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Do you feel politically homeless?

(134 Posts)
grannyactivist Wed 06-Nov-19 13:49:13

The news that Dr. Bendor Grosvenor, the art historian, has withdrawn his support from the Conservative party has got me thinking.

I wonder about how people are affected when they have become disenchanted with parties they have supported assiduously in the past.

My parents-in-law were lifelong supporters of the LibDems (previously Liberals), but they tore up their membership cards when they joined forces with the Conservatives. I also have a dear friend who has been a very active lifelong Conservative party member and even an Agent for many years. I know he has struggled with recent events and I don't yet know whether he has jumped ship, as I suspected he might do, but there must be a huge personal cost to someone in giving up on a political party they have been so invested in.

How do you choose who to vote for when the party you've believed in no longer seems like the party you joined? Do you feel you've been betrayed? How do you find a new political home?

GillT57 Wed 06-Nov-19 13:55:04

I am feeling the same, in fact there is a term for this situation; it is called 'electile dysfunction' which describes the feeling of failing to be aroused by any political party. grin

Whitewavemark2 Wed 06-Nov-19 14:15:04

It has occurred to me looking at all the MPs who have/are standing down from the Tory party, that there must be a large number of conservative supporters who would fall in the one nation camp and its paternalistic philosophy .

The Tory party is no longer that party, to an enormous degree. who will these supporters turn to?

Shelmiss Wed 06-Nov-19 14:20:31

I was a lifelong Tory voter yet won’t vote for them anymore after the debacle they have made in parliament of the past couple of years. They behaved shockingly, like a bunch of children, baying and screaming in the playground.

I will never vote labour, so I’ve decided to vote for the LibDems.

pinkquartz Wed 06-Nov-19 14:20:38

yes I am now politically homeless.

will perhaps spoil the ballot paper cos if I don't vote it is not apathy it is lack of a reasonable choice. we don't have many candidates to choose from where I live. No independents so far.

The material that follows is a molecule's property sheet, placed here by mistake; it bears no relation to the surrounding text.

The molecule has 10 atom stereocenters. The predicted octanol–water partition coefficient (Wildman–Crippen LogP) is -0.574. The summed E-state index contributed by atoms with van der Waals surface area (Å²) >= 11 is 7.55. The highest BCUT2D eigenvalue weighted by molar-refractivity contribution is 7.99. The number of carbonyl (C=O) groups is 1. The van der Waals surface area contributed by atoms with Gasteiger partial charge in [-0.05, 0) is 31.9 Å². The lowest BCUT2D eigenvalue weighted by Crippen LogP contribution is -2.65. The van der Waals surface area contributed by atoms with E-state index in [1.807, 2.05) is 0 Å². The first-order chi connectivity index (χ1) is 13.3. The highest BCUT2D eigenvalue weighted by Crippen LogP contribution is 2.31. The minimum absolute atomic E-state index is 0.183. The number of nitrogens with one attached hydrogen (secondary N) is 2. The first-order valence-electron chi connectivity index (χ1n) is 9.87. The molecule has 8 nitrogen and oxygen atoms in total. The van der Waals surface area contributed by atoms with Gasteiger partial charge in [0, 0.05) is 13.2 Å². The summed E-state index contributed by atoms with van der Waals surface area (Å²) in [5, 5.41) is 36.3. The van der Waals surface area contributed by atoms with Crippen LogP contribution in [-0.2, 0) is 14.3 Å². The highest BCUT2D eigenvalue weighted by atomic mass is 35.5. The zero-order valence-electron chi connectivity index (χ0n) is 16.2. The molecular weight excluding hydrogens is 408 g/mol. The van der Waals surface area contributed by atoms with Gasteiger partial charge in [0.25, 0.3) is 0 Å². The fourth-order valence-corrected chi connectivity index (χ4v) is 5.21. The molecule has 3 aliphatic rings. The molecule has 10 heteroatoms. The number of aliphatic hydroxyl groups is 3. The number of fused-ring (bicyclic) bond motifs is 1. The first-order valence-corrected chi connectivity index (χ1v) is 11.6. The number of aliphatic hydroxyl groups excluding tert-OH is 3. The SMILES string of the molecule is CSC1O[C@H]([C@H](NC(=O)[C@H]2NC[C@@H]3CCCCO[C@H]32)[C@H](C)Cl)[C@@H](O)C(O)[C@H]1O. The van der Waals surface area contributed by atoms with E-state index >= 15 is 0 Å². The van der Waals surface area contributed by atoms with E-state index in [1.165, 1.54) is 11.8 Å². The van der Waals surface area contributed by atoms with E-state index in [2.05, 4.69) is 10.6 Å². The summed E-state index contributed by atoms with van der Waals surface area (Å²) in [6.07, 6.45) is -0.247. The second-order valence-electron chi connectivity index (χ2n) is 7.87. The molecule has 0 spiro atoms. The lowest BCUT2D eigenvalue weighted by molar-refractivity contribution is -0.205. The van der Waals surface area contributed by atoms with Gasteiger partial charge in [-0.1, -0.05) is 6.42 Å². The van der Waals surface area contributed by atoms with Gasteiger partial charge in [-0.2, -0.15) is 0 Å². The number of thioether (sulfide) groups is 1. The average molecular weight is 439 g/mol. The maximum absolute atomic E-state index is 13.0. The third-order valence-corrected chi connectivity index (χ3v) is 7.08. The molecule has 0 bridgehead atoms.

sunseeker Wed 06-Nov-19 14:25:11

I will be voting for the person I think will be best for the constituency regardless of which party they belong to. Once I receive the election leaflets I will study them, question the candidates and make my mind up from there.

grapefruitpip Wed 06-Nov-19 14:27:50

Lol, Gilly . I am aroused but I can assure you it's not in a tutti frutti, rumpy pumpy kinda way.

ladymuck Wed 06-Nov-19 14:29:05

I've never voted consistently for one party. I have always voted for the one I thought best suited to run the country.

Right now, I can think of several reasons not to vote for any of them. However, I can't let my vote be wasted so I'm open to persuasion.

Anniebach Wed 06-Nov-19 14:38:39

I certainly am politically homeless . Will not vote regardless of
the promises made .

Vote Tory and if they won I would have voted for a PM who is
an adulterer and liar

Vote Labour and if they won I would have voted for an anti semetic, terrorist supporter and liar.

GrandmaMoira Wed 06-Nov-19 14:53:07

I think very many of us feel politically homeless as both main parties have become more extreme. Most of the One Nation Tories have been pushed out as have most of the moderate Blairite type Labour MPs. In addition to the right wing views, Boris is an untrustworthy liar with a scandalous private life. There's something about Corbyn aside from his politics that I find creepy and unsavoury.
I am a moderate, slightly left of centre and only the Lib Dems fit near that nowadays but they only have a few seats and no power.

FlexibleFriend Wed 06-Nov-19 15:09:43

No my local MP is Conservative but always conducts himself with dignity. He represents his constituents well and has done for the last 20 years or so. He is a leaver representing a massively leave constituency so has a lot in common with the voters in his area. Probably just as well because I'd find it difficult to vote for any of the other parties.

Tooting29 Wed 06-Nov-19 15:23:47